Paramedics in industrial action
Paramedic healthcare workers perform the “unglamorous but vital” tasks of the healthcare system and should be compensated fairly, says a frustrated employee from the South.
Allied health is a catch-all title for dozens of professions, including anesthesia technicians, oral health therapists, alcohol and drug addiction clinicians, dietitians, and physical therapists.
Workers from the Public Service Association union began a fortnight’s industrial action this week in support of an unsettled collective wage demand and are currently working to govern, taking breaks and not working overtime.
A southern Allied health worker, who did not want to be named, said departments in some hospitals had suffered catastrophic staff losses, such as the physiotherapy department at Southland Hospital, which was down from 14, 5 full-time equivalents to 3.5.
Similar staffing pressures in the southern health system had contributed to the postponement or cancellation of operations and procedures, and patients were not receiving appropriate pre-operative care to manage their condition or post-operative care. to try to prevent complications or readmissions.
Many of the staff who had left were elderly, which caused problems with the provision of certain services and also with training.
“Novice and junior staff probably don’t get the mentorship and guidance they need and it just becomes a vicious cycle. Eventually they will also leave,” the worker said.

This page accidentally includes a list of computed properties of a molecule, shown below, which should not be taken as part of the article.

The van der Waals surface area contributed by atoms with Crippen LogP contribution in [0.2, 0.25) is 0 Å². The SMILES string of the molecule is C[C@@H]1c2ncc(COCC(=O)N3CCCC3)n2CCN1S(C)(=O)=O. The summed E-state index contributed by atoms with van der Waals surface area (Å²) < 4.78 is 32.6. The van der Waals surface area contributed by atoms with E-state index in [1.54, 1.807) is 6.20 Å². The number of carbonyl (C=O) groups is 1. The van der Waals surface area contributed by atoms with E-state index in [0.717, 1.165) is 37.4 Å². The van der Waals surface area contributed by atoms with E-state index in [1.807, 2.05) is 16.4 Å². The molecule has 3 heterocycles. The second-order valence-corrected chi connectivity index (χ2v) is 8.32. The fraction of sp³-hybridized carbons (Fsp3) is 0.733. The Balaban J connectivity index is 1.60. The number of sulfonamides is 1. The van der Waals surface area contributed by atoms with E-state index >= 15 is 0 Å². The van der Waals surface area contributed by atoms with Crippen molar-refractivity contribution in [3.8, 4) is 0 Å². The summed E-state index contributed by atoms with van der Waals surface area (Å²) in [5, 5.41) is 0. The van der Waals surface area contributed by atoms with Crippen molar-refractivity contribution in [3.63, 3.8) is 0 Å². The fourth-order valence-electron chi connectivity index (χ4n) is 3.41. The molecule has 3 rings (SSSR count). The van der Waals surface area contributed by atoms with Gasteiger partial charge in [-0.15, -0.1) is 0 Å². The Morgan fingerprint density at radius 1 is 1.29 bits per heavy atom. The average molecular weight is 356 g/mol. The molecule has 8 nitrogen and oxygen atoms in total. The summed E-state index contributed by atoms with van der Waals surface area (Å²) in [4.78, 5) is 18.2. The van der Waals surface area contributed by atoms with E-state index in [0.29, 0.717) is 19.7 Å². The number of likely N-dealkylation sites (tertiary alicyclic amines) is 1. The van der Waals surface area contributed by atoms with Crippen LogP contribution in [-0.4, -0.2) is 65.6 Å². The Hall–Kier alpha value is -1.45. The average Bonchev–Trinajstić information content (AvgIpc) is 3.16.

“It doesn’t help that the public health sector is significantly overtaken by the private sector in terms of what it can afford, which creates a bit of a perfect storm.”
The Southern District Health Board said it respects its staff’s right to take industrial action and recognizes their important role.
“Patient care and safety remain our priority… contingency plans are underway for life-saving services during this time.”
He was asked twice how the work notice affected services, but declined to answer.
About 500 health care workers in the south are PSA members: their work to govern continues until May 20, and a full 24-hour strike is scheduled for May 16.
SDHB Allied Health Services was the subject of a damning report three years ago which found that staff were stressed, tired and had a significant lack of confidence in the leadership and management of DHB.
“It got worse, and in eight months it will be even worse,” the health worker said.
“Paramedic health at all levels is really feeling the pinch…it’s a huge sector with many different professions so it can be difficult to get everyone on the same page, but 10,000 people across the countries said enough was enough.”
Elsewhere, senior medics could be the next health workers to leave their jobs, after their union representative penned an angry letter saying pay negotiations were becoming impossible.
The president of the Association of Salaried Medical Specialists, Dr Julian Vyas, wrote to doctors this week to inform them of the salary negotiations.
He grew “increasingly angry and frustrated,” he wrote.
District Health Boards appeared to have adopted a ‘siege mentality’ and were stagnant waiting for Health New Zealand to be fully established.
It would be in place from July 1 to replace the DHBs, but the transition would be gradual, and the DHB managers would be in place until the end of September.
The change could leave doctors in limbo after a year of wage negotiations.
“It’s hard to understand why our healthcare employers are doing everything they can to alienate much of their workforce that will be critical to the success of future healthcare reforms…” Dr Vyas wrote.
Doctors and DHBs resume formal negotiations today. — Additional RNZ reports